One of our goals is to open our Petri net-based agent framework Mulan/Capa so that multi-agent applications can communicate and interact with other systems – especially with Web-based applications. With this intention, we present a gateway solution to enable Petri net-based applications to access Web services as well as to offer Web services to other applications: the WebGateway. In addition to describing the WebGateway extension itself, we use its presentation to demonstrate the practicability of the Petri net-based software engineering approach in general. We emphasize the benefit of having Petri net models serve as conceptual models that progressively refine the constructed system from simple models to well-defined specifications of the systems. This improves the understanding of the systems.
Tobias Betz, Lawrence Cabac, Michael Duvigneau, Thomas Wagner, Matthias Wester-Ebbinghaus

Modeling Organizational Structures and Agent Knowledge for Mulan Applications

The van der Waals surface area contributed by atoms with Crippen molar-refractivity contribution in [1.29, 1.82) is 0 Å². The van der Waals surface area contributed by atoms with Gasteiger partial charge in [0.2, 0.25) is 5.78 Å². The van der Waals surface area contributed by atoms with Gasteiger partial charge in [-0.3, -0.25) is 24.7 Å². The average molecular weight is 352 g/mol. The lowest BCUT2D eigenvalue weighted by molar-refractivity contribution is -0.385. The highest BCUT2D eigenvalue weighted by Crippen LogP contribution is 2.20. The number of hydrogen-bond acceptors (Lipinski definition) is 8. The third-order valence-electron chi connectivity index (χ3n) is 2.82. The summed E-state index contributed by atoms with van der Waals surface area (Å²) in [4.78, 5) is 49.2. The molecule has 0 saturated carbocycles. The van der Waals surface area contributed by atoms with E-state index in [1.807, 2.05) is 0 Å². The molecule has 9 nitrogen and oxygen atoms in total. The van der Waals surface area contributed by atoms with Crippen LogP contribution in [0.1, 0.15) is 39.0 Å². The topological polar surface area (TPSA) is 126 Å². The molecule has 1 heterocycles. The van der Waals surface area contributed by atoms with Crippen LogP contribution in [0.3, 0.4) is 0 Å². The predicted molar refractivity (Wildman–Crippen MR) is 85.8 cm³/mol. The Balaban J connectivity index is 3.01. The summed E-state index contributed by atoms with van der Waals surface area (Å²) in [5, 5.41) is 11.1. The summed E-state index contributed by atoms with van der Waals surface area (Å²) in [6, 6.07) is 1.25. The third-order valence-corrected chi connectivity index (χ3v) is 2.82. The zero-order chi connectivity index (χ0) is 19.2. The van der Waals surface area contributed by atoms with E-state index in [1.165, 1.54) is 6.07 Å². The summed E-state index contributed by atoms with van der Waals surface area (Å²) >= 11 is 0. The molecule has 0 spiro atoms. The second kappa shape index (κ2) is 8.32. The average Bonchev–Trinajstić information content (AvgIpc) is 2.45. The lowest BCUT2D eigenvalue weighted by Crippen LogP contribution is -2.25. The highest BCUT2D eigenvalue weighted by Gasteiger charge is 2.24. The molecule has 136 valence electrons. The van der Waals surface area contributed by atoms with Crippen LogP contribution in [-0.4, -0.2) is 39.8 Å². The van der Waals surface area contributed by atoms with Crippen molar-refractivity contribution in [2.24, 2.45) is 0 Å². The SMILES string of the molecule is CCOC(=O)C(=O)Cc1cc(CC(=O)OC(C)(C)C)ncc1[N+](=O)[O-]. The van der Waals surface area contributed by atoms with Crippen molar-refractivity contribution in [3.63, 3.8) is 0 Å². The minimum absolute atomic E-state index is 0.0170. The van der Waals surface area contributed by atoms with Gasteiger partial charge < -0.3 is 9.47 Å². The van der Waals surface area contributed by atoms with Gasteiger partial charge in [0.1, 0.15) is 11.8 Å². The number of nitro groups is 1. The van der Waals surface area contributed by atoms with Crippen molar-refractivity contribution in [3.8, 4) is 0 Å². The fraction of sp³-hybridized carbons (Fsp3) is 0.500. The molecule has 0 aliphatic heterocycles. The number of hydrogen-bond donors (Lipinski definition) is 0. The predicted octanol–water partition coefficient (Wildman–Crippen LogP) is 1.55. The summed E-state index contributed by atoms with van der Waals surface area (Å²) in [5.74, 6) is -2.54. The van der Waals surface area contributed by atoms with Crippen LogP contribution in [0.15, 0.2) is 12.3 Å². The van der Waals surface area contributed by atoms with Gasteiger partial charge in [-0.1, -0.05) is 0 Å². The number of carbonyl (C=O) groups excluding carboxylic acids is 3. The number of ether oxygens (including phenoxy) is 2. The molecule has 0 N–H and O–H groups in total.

In software engineering the initial setup of a system, as well as the self-adaptation processes within a system are challenging tasks. We address these challenges by providing explications of organizational structures through modeling. In this paper we present a service-oriented perspective on the organizational structure of MAS and we present modeling techniques and tools for supporting this perspective. We pursue a model-driven approach and a tight integration between various models on the one hand and between the models and the generated code on the other hand. In particular, we use ontologies to define a meta-model for organizational structures in a way that we can easily generate the initial content of agent knowledge bases in the form of FIPA semantic language (SL) fragments, depending on the positions the agents occupy in the context of the organizational structure. This allows the agents to reason and to communicate about their organizational embedding, which is a prerequisite for self-adaptation in multi-agent systems.